THE BLOG
05/20/2008 11:36 am ET Updated May 25, 2011

McCain: From McBush to McNixon?

The Bush-McCain fusillades on Iran and appeasement may be providing cover for what is beginning of a strategic repositioning of McCain on Iraq. In his recent address bizarrely musing on what he would have done in his first term as president, McCain fantasized that by 2013, "America has welcomed home" most of the troops..."The Iraq war will have been won... Iraq is a functioning democracy...the Government of Iraq is capable of imposing its authority in every province of Iraq..."

This, I suspect, marks a strategic turn from unrelenting defender of Bush's war to champion of peace with honor, contrasting an honorable peace to a humiliating surrender. McCain may be moving from McBush to McNixon.

In Nixonland, Rick Perlstein's scintillating study of American politics in the 1960s, Perlstein shows how Nixon improbably transformed himself from a hawk on Vietnam to a "responsible" peace candidate. In 1968, against the hapless Hubert Humphrey, Nixon brandished a secret plan to end the war. More tellingly, in 1972, four years of war later, he still jockeyed to be the peace president.

Nixon's language is now echoed by McCain. Here is Nixon on Vietnam:

"This has been the longest and most difficult war in American history.
Honest and patriotic Americans have disagreed as to whether we should have become involved at all nine years ago.
And there has been disagreement on the conduct of the war."

And later,

"The South Vietnamese are fighting courageously and well in their self-defense... We are not trying to conquer North Vietnam or any other territory in the world...Let us bring our men home from Vietnam; let us end the war in Vietnam. But let us end it in such a way that the younger brothers and sons of the brave men who have fought in Vietnam will not have to fight against in some other Vietnam...

Let us therefore unite as a nation in a firm and wise policy of real peace - not the peace of surrender, but peace with honor, not just peace in our time, but peace for generations to come."

It was all nonsense, of course. Nixon already knew the war could not be won. He simply wanted to avoid the defeat before his re-election. Once the US troops left, the South Vietnamese army disintegrated.

Aping Nixon, McCain wants an argument not for or against the war, but for or against an honorable peace. If he heads down this route, he needn't joust with Obama about the judgment that got us into the debacle. He doesn't dispute it was waged badly. He already argues that the "surge" isn't simply a holding action, that it is the path to an honorable peace. Iraqis, like the South Vietnamese, are painted as increasingly able to stand on their own. Now, a peace with honor is presented as within reach in the next four years. In contrast, Obama's call for bringing the troops home is painted as a recipe for humiliating defeat that will embolden al Qaeda and weaken America.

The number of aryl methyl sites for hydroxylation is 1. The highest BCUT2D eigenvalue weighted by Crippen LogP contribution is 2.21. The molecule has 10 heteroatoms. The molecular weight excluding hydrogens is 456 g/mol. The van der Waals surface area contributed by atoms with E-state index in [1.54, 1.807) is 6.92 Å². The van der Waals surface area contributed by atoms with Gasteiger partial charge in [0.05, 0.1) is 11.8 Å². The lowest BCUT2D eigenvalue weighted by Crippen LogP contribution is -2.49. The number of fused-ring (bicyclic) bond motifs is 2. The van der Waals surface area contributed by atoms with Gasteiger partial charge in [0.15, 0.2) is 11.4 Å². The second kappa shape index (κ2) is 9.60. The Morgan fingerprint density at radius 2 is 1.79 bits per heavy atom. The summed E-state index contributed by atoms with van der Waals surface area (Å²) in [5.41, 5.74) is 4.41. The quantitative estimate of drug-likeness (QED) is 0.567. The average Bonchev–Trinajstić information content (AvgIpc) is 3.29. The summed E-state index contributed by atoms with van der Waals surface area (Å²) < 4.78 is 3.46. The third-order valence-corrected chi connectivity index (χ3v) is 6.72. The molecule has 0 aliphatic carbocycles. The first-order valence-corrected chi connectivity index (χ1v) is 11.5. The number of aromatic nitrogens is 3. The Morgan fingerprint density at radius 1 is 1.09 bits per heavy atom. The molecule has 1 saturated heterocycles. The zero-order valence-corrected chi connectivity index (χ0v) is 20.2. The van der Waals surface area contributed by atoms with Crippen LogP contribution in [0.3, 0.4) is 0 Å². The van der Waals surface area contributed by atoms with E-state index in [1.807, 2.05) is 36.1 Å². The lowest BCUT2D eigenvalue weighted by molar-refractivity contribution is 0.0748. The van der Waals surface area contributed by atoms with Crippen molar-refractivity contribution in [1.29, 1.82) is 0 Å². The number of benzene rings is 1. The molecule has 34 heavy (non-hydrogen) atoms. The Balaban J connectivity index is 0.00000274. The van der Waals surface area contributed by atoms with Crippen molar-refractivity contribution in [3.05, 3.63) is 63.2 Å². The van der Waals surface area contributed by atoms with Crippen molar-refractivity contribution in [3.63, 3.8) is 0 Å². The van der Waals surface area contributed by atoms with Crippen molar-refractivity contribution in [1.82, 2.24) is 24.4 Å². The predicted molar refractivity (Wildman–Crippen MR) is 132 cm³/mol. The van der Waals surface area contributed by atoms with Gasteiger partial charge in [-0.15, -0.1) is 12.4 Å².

And, with majorities of Americans desperate for change and lined up against McCain on war, economy, health care, McCain will have little choice but to reprise the Nixon strategy of running a campaign based upon cultural identity, seeking to appeal to Nixon's "silent majority," in Perlstein's words the "values voters, people of faith, patriots" in contrast to the "liberals, cosmopolitans, the intellectuals, the professionals...who look down on the first category as unwitting dupes."

So, as Harold Meyerson pointed out, McCain's first post-primary ads hailed him as the "American president Americans have been waiting for." Not the "strong president "or the "conservative president,"but the American president, as against, presumably, his alien opponent. And thus the Republican attack against Obama as an elitist, disdainful of working people, out of touch with their values.

This is straight out of the Nixonland playbook, and leads inevitably to an ugly campaign.

Will it work? Many Republicans now worry that voters are no longer eating the dog food, to use Rep. Tom Davis metaphor. Party leaders were stunned by the loss of the special election in Mississippi where the RCCC poured a lot of money into making the Democrat into Barack Obama, throwing everything in the book at him -- Rev. Wright, flag pins, elitism, scorn for the faithful, etc.

Moreover, McCain doesn't appear comfortable with this strategy. He doesn't dream about an honorable peace in Iraq; he dreams about winning. He doesn't have Nixon's simmering resentments against the elite that he was born into. There's a part of him that thinks he can win an argument about the war, unraveling employer based health care, sustaining Bush's economic priorities.

But McCain's advisors are clearly telling him he can't win a race as Bush's third term. They'd rather turn the race into Nixonland, and seek play on the divides of race and culture and class. To escape being McBush, McCain campaign may turn to McNixon.